Margie says these paintings – dated around the turn of the century (not the last one, the one before) – are that era’s version of amateur photography. Those with enough talent could paint a scene to record it. The paintings on show here are Mr Aubrey’s impressions of early Wanganui; detailed pictures of places, topographically accurate and charming in their execution. “They’re very different from photographs, because photography was around then, but you get a much better sense of the feel of what the place was like and a much stronger connection with the person,” says Margie, a painter herself. She calls herself ‘a closet painter’ but says she doesn’t paint closets, which just confused me. She says she paints but does not exhibit, or hasn’t for ages, anyway. She says she uses watercolour, but not in the traditional way like Mr Aubrey does. “These are painted in the correct watercolour technique,” she says, “where the artist uses a bit of pencil to draw their scene or outline, then uses a wash to build up the different colours and then puts the details on.” Finally, she says, the white is added last. She says she thinks Mr Aubrey’s work has been painted outdoors.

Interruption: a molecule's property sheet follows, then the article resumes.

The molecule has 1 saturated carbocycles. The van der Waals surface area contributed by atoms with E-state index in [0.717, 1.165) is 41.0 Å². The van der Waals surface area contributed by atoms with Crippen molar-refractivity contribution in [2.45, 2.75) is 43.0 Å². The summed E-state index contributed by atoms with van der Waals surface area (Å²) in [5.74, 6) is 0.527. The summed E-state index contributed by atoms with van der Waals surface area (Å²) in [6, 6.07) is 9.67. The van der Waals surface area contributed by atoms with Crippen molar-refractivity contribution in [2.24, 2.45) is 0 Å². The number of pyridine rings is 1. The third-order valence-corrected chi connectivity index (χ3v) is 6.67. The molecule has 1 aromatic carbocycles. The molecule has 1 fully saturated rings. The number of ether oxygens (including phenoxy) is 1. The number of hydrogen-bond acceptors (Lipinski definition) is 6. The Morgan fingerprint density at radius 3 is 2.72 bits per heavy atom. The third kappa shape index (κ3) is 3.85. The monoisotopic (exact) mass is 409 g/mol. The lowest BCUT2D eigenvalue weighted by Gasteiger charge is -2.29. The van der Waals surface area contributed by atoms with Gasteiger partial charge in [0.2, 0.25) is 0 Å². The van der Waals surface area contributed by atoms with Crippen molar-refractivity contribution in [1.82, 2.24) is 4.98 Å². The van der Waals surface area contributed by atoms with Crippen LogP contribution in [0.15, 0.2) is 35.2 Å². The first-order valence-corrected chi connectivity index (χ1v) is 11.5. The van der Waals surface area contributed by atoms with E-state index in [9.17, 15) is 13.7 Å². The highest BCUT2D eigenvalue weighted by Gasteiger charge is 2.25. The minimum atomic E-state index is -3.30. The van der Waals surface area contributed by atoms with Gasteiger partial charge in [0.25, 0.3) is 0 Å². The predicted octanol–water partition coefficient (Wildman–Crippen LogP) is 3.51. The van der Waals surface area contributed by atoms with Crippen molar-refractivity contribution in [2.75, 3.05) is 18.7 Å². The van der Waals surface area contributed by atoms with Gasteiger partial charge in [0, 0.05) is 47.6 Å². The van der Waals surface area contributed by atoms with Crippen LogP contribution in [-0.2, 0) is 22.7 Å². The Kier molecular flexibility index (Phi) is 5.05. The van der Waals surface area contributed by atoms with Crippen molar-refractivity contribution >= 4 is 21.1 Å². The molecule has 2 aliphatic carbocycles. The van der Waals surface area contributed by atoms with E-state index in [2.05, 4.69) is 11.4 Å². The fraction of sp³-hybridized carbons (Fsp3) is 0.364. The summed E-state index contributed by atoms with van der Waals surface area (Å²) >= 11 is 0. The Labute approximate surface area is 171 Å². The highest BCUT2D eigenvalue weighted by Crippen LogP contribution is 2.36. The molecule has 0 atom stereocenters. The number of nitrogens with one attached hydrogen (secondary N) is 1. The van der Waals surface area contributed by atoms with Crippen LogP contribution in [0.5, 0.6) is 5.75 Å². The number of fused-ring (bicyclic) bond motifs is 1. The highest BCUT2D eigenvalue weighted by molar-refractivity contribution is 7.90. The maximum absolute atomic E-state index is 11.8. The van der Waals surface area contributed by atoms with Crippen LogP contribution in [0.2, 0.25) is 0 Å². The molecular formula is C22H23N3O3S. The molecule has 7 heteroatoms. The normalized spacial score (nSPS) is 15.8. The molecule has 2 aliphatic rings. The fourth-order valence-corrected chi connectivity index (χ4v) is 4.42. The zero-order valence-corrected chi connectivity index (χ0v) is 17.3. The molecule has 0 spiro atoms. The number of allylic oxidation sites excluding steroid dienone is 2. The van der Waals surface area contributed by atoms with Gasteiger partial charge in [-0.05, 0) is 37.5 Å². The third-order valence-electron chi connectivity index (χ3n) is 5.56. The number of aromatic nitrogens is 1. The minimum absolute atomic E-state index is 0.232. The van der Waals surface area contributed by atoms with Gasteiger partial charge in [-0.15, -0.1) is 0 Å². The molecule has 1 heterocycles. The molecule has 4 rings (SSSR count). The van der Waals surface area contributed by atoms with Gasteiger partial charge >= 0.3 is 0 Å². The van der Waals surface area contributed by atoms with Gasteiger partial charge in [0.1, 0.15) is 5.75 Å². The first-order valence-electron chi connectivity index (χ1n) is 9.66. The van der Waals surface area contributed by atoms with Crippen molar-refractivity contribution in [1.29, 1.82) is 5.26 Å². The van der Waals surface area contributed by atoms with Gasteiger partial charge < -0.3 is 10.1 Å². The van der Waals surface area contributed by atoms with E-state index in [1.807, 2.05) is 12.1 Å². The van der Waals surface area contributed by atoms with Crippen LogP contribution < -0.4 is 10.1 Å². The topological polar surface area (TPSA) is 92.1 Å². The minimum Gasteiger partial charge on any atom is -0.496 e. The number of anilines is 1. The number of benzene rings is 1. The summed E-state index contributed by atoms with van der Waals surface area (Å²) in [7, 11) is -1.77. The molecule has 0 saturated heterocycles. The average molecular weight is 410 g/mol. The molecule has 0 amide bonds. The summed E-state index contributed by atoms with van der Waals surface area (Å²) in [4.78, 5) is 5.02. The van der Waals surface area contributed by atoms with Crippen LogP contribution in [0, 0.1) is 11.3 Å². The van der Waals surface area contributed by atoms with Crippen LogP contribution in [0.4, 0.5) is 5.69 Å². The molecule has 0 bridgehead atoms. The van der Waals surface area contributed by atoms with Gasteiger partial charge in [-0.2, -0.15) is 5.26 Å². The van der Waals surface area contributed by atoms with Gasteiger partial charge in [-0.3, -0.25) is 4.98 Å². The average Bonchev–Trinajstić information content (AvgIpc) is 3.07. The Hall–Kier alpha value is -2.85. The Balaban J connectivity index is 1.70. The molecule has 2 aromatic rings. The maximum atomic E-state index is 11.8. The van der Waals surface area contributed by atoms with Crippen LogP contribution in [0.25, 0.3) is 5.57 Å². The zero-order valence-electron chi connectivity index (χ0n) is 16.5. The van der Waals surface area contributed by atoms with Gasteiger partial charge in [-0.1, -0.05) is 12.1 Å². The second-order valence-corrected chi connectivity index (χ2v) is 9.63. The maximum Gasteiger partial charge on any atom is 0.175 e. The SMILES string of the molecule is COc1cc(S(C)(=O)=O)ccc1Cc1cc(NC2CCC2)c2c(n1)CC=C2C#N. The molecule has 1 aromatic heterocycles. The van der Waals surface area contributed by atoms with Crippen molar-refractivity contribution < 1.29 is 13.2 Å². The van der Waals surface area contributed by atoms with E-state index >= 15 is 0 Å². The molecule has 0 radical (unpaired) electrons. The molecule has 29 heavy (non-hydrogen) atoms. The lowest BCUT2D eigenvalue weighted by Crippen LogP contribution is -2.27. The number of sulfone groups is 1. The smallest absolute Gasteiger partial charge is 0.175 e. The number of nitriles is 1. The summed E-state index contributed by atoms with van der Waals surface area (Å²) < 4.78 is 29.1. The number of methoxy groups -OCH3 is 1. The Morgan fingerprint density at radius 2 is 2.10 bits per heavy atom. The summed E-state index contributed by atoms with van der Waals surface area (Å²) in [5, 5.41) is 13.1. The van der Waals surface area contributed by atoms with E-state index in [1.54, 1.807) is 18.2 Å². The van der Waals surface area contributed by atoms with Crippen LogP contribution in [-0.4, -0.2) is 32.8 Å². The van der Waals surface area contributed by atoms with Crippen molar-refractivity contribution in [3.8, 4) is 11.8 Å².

The first of Mr Aubrey’s paintings Margie had ever seen was one of Portal St, Durie Hill, when it was just an unpaved walking track. The view is looking down behind two men walking toward the river from about halfway up the hill. It has been on display before.

“There’s something very charming about his work … the buildings that he paints are beautifully done, the perspective is wonderful, the ships are marvellous, ‘cause they’re boy things.” Then Margie pointed out the amateur aspects, the marks of the self-taught artist. “The cows are wobbly,” she says, “he’s someone who used watercolour painting to record what he saw and it was obviously his hobby.” She used the term ‘naive art’. “They’re delicate,” she says, “and they appeal to me because they’re a record of how someone saw Wanganui.”  A couple of his paintings show the same scene at different times of the day. His subject is industrial but the moods are almost poetic.

There is not a lot known about Christopher Aubrey apart from what he allows us to see through his paintings. “He’s a bit of a mystery man,” says Margie. His paintings are held in various galleries and museums throughout New Zealand and show he lived an itinerant life, travelling through the South Island, painting as he went, before moving north through Wellington, Wairarapa, Manawatu, Wanganui, eventually making his way to Auckland.